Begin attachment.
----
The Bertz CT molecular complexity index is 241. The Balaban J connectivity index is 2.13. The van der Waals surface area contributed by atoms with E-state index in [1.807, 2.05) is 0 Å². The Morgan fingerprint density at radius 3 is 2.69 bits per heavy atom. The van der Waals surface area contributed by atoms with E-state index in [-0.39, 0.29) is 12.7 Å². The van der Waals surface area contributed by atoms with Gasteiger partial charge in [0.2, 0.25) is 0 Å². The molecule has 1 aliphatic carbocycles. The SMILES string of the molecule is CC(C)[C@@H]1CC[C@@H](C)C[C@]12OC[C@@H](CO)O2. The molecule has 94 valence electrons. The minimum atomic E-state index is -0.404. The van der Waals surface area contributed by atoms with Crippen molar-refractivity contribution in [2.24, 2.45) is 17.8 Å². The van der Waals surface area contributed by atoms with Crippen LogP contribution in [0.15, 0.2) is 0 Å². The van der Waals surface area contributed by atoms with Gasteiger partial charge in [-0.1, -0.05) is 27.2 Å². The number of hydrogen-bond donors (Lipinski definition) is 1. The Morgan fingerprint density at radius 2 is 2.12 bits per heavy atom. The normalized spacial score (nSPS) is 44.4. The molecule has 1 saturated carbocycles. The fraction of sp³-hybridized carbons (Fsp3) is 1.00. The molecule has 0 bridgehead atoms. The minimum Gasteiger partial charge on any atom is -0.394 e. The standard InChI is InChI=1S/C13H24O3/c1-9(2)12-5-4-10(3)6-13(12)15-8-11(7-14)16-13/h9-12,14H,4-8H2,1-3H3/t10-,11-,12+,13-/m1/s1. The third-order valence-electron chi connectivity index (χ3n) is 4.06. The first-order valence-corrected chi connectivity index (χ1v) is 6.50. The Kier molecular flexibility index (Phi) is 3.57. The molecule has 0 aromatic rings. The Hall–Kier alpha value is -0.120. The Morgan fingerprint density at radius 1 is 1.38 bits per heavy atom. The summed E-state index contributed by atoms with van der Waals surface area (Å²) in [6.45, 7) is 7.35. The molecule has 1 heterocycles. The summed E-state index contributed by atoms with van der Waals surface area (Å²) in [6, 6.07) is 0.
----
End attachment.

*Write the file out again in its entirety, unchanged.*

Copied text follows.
The Bertz CT molecular complexity index is 241. The Balaban J connectivity index is 2.13. The van der Waals surface area contributed by atoms with E-state index in [1.807, 2.05) is 0 Å². The Morgan fingerprint density at radius 3 is 2.69 bits per heavy atom. The van der Waals surface area contributed by atoms with E-state index in [-0.39, 0.29) is 12.7 Å². The van der Waals surface area contributed by atoms with Gasteiger partial charge in [0.2, 0.25) is 0 Å². The molecule has 1 aliphatic carbocycles. The SMILES string of the molecule is CC(C)[C@@H]1CC[C@@H](C)C[C@]12OC[C@@H](CO)O2. The molecule has 94 valence electrons. The minimum atomic E-state index is -0.404. The van der Waals surface area contributed by atoms with Crippen molar-refractivity contribution in [2.24, 2.45) is 17.8 Å². The van der Waals surface area contributed by atoms with Crippen LogP contribution in [0.15, 0.2) is 0 Å². The van der Waals surface area contributed by atoms with Gasteiger partial charge in [-0.1, -0.05) is 27.2 Å². The number of hydrogen-bond donors (Lipinski definition) is 1. The Morgan fingerprint density at radius 2 is 2.12 bits per heavy atom. The normalized spacial score (nSPS) is 44.4. The molecule has 1 saturated carbocycles. The fraction of sp³-hybridized carbons (Fsp3) is 1.00. The molecule has 0 bridgehead atoms. The minimum Gasteiger partial charge on any atom is -0.394 e. The standard InChI is InChI=1S/C13H24O3/c1-9(2)12-5-4-10(3)6-13(12)15-8-11(7-14)16-13/h9-12,14H,4-8H2,1-3H3/t10-,11-,12+,13-/m1/s1. The third-order valence-electron chi connectivity index (χ3n) is 4.06. The first-order valence-corrected chi connectivity index (χ1v) is 6.50. The Kier molecular flexibility index (Phi) is 3.57. The molecule has 0 aromatic rings. The Hall–Kier alpha value is -0.120. The Morgan fingerprint density at radius 1 is 1.38 bits per heavy atom. The summed E-state index contributed by atoms with van der Waals surface area (Å²) in [6.45, 7) is 7.35. The molecule has 1 heterocycles. The summed E-state index contributed by atoms with van der Waals surface area (Å²) in [6, 6.07) is 0.